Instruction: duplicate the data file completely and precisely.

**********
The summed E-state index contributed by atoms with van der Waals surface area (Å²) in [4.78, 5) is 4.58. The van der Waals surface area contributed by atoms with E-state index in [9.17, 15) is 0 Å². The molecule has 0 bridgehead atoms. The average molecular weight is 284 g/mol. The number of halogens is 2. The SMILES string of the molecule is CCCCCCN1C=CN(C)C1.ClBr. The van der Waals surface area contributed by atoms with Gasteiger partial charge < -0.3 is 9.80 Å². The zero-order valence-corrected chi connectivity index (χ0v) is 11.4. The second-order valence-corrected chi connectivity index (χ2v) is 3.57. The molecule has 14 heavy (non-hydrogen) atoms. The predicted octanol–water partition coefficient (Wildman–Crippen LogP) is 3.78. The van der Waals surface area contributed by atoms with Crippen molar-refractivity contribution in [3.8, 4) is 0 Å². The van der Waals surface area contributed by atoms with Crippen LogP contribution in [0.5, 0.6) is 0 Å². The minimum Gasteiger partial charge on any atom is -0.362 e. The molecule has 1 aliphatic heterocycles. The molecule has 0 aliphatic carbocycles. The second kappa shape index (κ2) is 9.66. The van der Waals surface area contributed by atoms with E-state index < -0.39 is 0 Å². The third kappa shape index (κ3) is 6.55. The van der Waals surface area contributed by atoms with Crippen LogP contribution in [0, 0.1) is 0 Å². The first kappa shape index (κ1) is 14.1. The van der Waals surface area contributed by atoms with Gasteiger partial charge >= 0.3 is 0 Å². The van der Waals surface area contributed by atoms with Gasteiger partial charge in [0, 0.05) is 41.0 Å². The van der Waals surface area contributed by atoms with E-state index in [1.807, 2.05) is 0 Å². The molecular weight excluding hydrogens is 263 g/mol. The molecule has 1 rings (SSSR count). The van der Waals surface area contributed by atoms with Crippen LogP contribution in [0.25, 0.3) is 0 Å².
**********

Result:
The summed E-state index contributed by atoms with van der Waals surface area (Å²) in [4.78, 5) is 4.58. The van der Waals surface area contributed by atoms with E-state index in [9.17, 15) is 0 Å². The molecule has 0 bridgehead atoms. The average molecular weight is 284 g/mol. The number of halogens is 2. The SMILES string of the molecule is CCCCCCN1C=CN(C)C1.ClBr. The van der Waals surface area contributed by atoms with Gasteiger partial charge < -0.3 is 9.80 Å². The zero-order valence-corrected chi connectivity index (χ0v) is 11.4. The second-order valence-corrected chi connectivity index (χ2v) is 3.57. The molecule has 14 heavy (non-hydrogen) atoms. The predicted octanol–water partition coefficient (Wildman–Crippen LogP) is 3.78. The van der Waals surface area contributed by atoms with Crippen molar-refractivity contribution in [3.8, 4) is 0 Å². The van der Waals surface area contributed by atoms with Crippen LogP contribution in [0.5, 0.6) is 0 Å². The minimum Gasteiger partial charge on any atom is -0.362 e. The molecule has 1 aliphatic heterocycles. The molecule has 0 aliphatic carbocycles. The second kappa shape index (κ2) is 9.66. The van der Waals surface area contributed by atoms with E-state index < -0.39 is 0 Å². The third kappa shape index (κ3) is 6.55. The van der Waals surface area contributed by atoms with Crippen LogP contribution in [0, 0.1) is 0 Å². The first kappa shape index (κ1) is 14.1. The van der Waals surface area contributed by atoms with Gasteiger partial charge >= 0.3 is 0 Å². The van der Waals surface area contributed by atoms with Gasteiger partial charge in [0, 0.05) is 41.0 Å². The van der Waals surface area contributed by atoms with E-state index in [1.807, 2.05) is 0 Å². The molecular weight excluding hydrogens is 263 g/mol. The molecule has 1 rings (SSSR count). The van der Waals surface area contributed by atoms with Crippen LogP contribution in [0.25, 0.3) is 0 Å².